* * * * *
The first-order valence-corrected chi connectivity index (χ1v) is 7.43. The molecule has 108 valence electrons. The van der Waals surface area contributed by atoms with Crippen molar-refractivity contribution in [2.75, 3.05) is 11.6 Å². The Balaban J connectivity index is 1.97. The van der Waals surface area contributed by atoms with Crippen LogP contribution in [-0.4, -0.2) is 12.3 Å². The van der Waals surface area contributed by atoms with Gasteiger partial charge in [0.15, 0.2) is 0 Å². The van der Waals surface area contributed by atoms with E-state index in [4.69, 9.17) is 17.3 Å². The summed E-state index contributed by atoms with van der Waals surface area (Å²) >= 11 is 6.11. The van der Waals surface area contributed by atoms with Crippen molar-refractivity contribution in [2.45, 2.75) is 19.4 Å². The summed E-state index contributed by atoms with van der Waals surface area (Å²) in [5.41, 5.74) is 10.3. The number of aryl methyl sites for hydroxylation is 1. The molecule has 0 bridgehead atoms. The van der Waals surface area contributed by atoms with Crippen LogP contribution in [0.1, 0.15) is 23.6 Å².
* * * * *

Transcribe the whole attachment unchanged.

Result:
The first-order valence-corrected chi connectivity index (χ1v) is 7.43. The molecule has 108 valence electrons. The van der Waals surface area contributed by atoms with Crippen molar-refractivity contribution in [2.75, 3.05) is 11.6 Å². The Balaban J connectivity index is 1.97. The van der Waals surface area contributed by atoms with Crippen LogP contribution in [-0.4, -0.2) is 12.3 Å². The van der Waals surface area contributed by atoms with Gasteiger partial charge in [0.15, 0.2) is 0 Å². The van der Waals surface area contributed by atoms with E-state index in [4.69, 9.17) is 17.3 Å². The summed E-state index contributed by atoms with van der Waals surface area (Å²) >= 11 is 6.11. The van der Waals surface area contributed by atoms with Crippen molar-refractivity contribution in [2.45, 2.75) is 19.4 Å². The summed E-state index contributed by atoms with van der Waals surface area (Å²) in [5.41, 5.74) is 10.3. The number of aryl methyl sites for hydroxylation is 1. The molecule has 0 bridgehead atoms. The van der Waals surface area contributed by atoms with Crippen LogP contribution in [0.1, 0.15) is 23.6 Å².